Re: Police wrong to OK warnings, Editor's Letter, Burnaby NOW, Jan. 25.
As drivers with legitimate licenses are required to pass testing that ensures they know the rules of the road, I find it very irresponsible that local radio stations, "tweeters" or anyone else sends out locations of distracted driving, speed or impaired driving checks.
Those who engage in such risky behaviours know they shouldn't be doing so and a point or monetary penalty is well warranted to keep our roads as safe as possible for all. It is often an innocent person who is hurt, or dies, as a result of others driving irresponsibly. Media and individuals who send out information about distracted or other dangerous driving check locations should consider if they would warn someone about to rob a bank that there is a police presence in the area so they might get caught, someone about to break into homes that there is an active Block Watch and they might get caught.
The consequences of distracted driving, driving without a seatbelt, at excessive speeds or while impaired put drivers, passengers and others at risk for not only property damage and possibly loss but also personal injury and possible loss of life. So, if you are with media and putting out warnings about police check locations, consider doing the more responsible thing, i.e. messages about safe driving practices and the consequences of unsafe driving.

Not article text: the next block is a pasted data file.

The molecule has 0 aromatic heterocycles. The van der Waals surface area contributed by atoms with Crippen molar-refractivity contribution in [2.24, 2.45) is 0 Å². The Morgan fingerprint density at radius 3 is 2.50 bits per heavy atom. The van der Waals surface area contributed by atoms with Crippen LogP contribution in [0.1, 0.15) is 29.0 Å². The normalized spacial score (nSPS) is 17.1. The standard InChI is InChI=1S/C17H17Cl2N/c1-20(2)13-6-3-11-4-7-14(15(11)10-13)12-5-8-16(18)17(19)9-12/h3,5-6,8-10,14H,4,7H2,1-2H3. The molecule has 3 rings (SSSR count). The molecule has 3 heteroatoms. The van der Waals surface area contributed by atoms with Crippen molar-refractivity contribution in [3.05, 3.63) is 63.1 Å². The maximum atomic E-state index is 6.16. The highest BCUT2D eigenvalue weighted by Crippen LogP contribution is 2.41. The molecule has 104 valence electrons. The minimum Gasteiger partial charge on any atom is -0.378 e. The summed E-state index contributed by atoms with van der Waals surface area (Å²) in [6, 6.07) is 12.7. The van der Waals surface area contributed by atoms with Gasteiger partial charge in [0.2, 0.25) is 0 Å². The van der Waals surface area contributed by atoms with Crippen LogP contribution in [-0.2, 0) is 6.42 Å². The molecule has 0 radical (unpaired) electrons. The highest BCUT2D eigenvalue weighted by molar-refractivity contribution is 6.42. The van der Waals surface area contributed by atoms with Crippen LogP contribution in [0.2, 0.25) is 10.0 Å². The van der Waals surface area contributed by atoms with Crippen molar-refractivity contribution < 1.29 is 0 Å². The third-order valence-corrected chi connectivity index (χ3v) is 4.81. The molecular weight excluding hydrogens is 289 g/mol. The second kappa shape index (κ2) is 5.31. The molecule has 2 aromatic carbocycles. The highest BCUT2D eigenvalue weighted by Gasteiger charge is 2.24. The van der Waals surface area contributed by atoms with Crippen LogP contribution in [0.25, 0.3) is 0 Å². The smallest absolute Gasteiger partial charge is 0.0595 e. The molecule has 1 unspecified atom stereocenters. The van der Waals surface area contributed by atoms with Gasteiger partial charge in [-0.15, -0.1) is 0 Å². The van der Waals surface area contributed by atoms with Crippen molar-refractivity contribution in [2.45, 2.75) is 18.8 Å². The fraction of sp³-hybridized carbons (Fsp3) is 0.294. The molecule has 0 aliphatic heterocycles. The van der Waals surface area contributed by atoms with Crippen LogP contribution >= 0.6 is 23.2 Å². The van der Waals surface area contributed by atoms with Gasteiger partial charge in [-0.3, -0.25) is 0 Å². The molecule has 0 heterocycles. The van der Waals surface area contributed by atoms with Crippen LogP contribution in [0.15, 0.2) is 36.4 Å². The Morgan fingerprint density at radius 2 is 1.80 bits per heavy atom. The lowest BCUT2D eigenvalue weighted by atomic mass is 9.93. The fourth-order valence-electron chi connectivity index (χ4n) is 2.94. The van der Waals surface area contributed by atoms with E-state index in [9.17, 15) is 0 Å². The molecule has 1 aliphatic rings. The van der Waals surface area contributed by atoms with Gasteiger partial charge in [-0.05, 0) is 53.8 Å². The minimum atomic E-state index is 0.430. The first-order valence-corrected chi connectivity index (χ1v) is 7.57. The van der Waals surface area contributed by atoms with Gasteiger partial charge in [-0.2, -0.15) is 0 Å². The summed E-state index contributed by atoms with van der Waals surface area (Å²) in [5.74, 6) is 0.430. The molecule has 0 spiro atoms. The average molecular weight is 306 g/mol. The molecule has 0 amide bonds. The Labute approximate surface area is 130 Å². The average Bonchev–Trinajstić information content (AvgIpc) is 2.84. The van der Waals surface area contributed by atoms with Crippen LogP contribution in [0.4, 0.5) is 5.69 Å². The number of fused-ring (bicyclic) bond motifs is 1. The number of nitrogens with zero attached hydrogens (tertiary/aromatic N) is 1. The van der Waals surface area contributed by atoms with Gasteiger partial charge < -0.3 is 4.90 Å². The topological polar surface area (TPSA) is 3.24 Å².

To the media folks, "tweeters" and others who are sending out warnings about police traffic safety check locations: please, when you hear of a traffic accident that has been attributed to speed, lack of a seat belt, distracted driving such as use of a handheld phone, an impaired driver, or a combination of the above, ask yourself "Did I do my part in preventing such an accident and the impact it is having on those involved?"
If folks aren't doing anything wrong, they don't need any sort of heads up that they may be driving toward a location where police are holding folks such as them accountable if they are operating their motor vehicle in a way that puts them and others at risk.
Diane Gillis, Burnaby